-- Our village hasn't lost it's idiot, he was elected to congress.

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PBWilson1970

193 posts in 444 days


#5 posted 10-12-2020 05:23 PM

Thanks for the detailed feedback. I’m not worried about rotating the cutters or removing and installing them in order to get them installed in the planer. It was something that Lux mentioned and wondered if it was as big an issue. I wonder if a spray of Bostik Top Cote would help keep rust at bay.

-- I love the smell of sawdust in the morning.

View Aj2's profile

Aj2

3753 posts in 2848 days


#6 posted 10-12-2020 05:24 PM

When I had a 735 I bought infinity’s carbide tipped knives. The finish that came out of that machine was super nice much better then my hh head in Pm 15.
Once a year I would take them out and hone a new edge on them with a shop built fixture.
I’m really don’t like the insert head anymore I think they are far over hyped. The only place they make sense to me is if one used a lot of dirty wood or exotics with high silica.
Its also well documented they take more power to run and take a smaller cut due to the high angle scraping action.
Good Luck

-- Aj

View Rodango's profile

Rodango

30 posts in 279 days


#7 posted 12-05-2020 03:19 PM

PBWilson1970 – I wonder if you bought a helical head for your 735, if so which you chose?

I have the same questions as you. I also wonder if either has inserts that are common enough in tooling that they will be findable in 10 or 20 years – when I hope to be woodworking still.

I also wonder if anyone has bothered to try sharpening the carbide inserts or if there are HSS inserts available for either (sharper in theory than carbide, which even in ‘micro-grain form doesn’t make as fine of an edge)

Out of left field, since the DW735 is common now, wonder which wear parts I should stock to keep it running after Dewalt declares EOL or does a Delta-tools. I’m thinking a pair of the gears, another drive belt, ?

I’m going to look for knives now @ infinity tools.

-- I won't even try to tell other people how to live their lives: they're not listening and I'm probly wrong.

View PBWilson1970's profile

PBWilson1970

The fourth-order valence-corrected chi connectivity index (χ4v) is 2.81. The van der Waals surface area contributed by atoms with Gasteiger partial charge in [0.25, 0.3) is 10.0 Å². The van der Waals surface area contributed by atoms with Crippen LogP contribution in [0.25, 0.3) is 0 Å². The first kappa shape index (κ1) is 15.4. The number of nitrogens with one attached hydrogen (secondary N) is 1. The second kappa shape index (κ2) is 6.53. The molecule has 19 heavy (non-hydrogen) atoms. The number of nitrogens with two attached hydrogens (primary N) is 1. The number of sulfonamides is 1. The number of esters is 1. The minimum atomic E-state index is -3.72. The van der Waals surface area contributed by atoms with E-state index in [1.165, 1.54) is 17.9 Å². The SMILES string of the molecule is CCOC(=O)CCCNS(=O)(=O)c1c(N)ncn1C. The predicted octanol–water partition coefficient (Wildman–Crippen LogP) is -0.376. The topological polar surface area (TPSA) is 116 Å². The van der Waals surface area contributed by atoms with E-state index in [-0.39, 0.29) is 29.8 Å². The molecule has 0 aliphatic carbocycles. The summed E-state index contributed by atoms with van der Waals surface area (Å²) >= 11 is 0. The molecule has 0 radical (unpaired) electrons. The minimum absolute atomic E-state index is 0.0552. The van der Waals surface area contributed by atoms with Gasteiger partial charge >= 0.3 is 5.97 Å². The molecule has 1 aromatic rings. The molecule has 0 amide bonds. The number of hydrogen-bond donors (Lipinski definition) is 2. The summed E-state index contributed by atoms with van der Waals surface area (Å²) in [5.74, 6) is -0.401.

193 posts in 444 days


#8 posted 12-05-2020 05:13 PM

I haven’t pulled the trigger yet (waiting on some project sales money) but I’ll probably lean toward the Shellix head. I’d like to support companies that makes products in the US and they’ve had the greatest track record.

I’ll be glad to get it though. After not too many board feet of walnut and cherry and oak, I’ve already got ridges in my workpieces from chips in the blades. Not terrible to fix with a scraper but the idea of replacing blades with not the best quality over and over bugs me.

-- I love the smell of sawdust in the morning.

View Chameleon's profile

Chameleon

49 posts in 1125 days


#9 posted 03-05-2021 11:19 PM

Just stumbled across this thread and wanted to add one thing: Stumpy’s video says that Lux Cut claims that their cutting inserts are easier to install in exactly the right orientation than the Shelix cutting inserts. I have no idea whether this is true, but if it is, I think that’s significant. I say this based on experience with spiral cutterheads, which are not exactly the same as helical but do have individual square cutting inserts like the Lux Cut and the Shelix. If you rotate one to use a new surface and tighten it after an 88 degree turn rather than 90, it will have a noticeable effect on the smoothness of the cut. If the Shelix always registers at 90 degrees when tightened, the Lux Cut claim may be incorrect. Howard

View darthford's profile

darthford

666 posts in 2974 days